To really get Hiaasen, start at the beginning

Murder is serious business, and while I’m all in favor of elevating crime fiction to the level of literature by virtue of the fine writers and finely drawn plots, mysteries really must have a murder.

It’s the pinnacle of crime, after all, and if a writer is careful enough not to drop a thread, we enthusiasts will gladly take the ride. But we’re skeptical. Drop one thread, we’re gone.

Carl Hiaasen’s Tourist Season contains murder and Hiaasen drops no threads in the telling – he drops the whole ball of yarn, threads snarled everywhere, from the very first page. This is crime humor, an oxymoron if ever there was, but written with such precision and good humor, we habituated mystery readers gave him a critical look back in 1986 and have been reading his books whenever he feels like writing another. So far, there are 11.

Hiaasen is a veteran investigative reporter with The Miami Herald, covering for many years the land scandals, medical schemes, swindles of all kinds and the desecration of South Florida. He’s won prestigious journalism awards for investigative reporting, and this first novel is his alter ego fictionalizing what he’d really like to say and do about the sleazeballs who ruined his pristine, delicate place on Earth.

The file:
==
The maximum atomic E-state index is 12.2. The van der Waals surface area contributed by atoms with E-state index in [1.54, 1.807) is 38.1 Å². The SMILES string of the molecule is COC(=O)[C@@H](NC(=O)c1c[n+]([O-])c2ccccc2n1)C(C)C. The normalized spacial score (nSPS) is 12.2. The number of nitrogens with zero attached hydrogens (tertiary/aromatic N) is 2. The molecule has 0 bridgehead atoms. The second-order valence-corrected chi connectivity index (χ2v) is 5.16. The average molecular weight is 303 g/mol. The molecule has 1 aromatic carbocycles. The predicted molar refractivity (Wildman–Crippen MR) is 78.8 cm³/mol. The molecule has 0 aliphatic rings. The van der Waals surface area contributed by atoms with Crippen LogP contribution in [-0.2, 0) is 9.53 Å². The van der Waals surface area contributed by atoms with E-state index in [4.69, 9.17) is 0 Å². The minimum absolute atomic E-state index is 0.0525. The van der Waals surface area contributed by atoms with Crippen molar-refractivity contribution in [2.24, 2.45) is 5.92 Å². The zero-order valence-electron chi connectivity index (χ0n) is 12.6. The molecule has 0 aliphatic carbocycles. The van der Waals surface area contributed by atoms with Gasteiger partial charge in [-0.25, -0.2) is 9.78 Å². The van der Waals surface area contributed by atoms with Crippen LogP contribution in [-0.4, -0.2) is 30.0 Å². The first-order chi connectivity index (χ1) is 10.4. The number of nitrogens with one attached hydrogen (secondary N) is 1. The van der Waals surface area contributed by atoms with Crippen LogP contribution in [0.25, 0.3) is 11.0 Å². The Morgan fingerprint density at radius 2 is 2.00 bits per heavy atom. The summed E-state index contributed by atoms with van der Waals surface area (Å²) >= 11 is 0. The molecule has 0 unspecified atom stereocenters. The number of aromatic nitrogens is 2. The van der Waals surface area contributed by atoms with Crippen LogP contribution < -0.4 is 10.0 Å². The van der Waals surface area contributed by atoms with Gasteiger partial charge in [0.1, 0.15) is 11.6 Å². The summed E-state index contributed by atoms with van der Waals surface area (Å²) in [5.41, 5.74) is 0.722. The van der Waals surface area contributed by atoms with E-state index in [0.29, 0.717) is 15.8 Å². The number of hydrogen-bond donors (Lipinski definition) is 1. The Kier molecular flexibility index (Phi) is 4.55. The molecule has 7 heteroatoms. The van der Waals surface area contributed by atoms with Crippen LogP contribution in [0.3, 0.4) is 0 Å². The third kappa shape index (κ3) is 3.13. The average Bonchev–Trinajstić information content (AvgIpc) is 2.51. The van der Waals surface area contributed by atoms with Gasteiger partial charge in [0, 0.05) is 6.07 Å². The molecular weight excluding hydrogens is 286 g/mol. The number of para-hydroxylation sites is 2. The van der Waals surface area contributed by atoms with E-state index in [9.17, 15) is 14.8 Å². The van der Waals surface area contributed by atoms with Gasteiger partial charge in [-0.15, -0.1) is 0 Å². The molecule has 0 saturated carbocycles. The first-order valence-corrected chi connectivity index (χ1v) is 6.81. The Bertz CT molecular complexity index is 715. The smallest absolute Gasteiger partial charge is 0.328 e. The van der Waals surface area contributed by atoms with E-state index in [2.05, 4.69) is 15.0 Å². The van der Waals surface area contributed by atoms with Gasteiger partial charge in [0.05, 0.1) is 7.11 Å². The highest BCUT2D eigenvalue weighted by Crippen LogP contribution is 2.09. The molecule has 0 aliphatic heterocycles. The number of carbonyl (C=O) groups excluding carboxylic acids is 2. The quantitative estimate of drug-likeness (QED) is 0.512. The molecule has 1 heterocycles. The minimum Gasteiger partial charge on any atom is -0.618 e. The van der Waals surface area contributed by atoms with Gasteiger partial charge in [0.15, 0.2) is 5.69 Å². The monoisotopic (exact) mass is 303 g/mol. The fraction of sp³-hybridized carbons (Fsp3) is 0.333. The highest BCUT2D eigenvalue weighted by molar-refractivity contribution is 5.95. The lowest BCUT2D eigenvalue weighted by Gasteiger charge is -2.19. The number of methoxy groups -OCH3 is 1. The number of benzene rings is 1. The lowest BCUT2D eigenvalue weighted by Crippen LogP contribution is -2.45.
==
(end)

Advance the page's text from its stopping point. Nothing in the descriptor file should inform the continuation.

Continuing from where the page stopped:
Theodore Bellamy and his wife, Nell, are in Miami from Evanston, Ill., for a Shriners’ convention. Motorcycles were shipped down, cheap motel rooms booked on the beach, flash parades planned, lots of booze taken aboard – you know, a convention. Right away, on page one, you envision catastrophe. You just can’t imagine the magnitude of catastrophe that befalls Teddy, the city of Miami Beach and nearly the whole state of Florida.

At about this time, Skip Wiley, The Miami Herald’s prized daily columnist who coincidentally writes about the same unconscionable moral corruption as Hiaasen does, is about to take matters in his own hands to purge Florida of its tourists, snowbirds, theme parks, subdivisions and Shriners’ conventions. Shriner Bellamy is the first to go, fed to a crocodile. Then comes the Golden Goose president of the chamber of commerce, B.D. “Sparky” Harper, found at sea stuffed into a small suitcase. Sparky’s hideous murder occupies the headlines and rivets the attention of the Miami Beach police force; Bellamy’s disappearance is low priority at that point and everyone knows that you don’t tread on Shriners, who mobilize into a militia to find their fez-mate.

Meanwhile, dogs are disappearing from backyards, tourists are dropping like flies, fear grips the tropics, crocodiles are spitting out eyeglasses and sensible shoes and getting fat in the Everglades. Skip Wiley is fired for insubordination of the schizophrenic kind and goes to ground for his tour de force that will purify Florida of all squishy retirees and close the northern door forever – the Orange Bowl Football Classic’s extravagant halftime show watched by 8 million winter-weary, weather-envious potential new residents and visitors.

Tourist Season is Hiaasen’s first murder mystery, and that’s where you should start reading this ingenious writer the London Observer has called “America’s finest satirical novelist.” Next month, we’re back to the skin-crawling crime fiction some wouldn’t want to read just before bedtime.

Jeff Mannix is a local journalist and author. Reach him at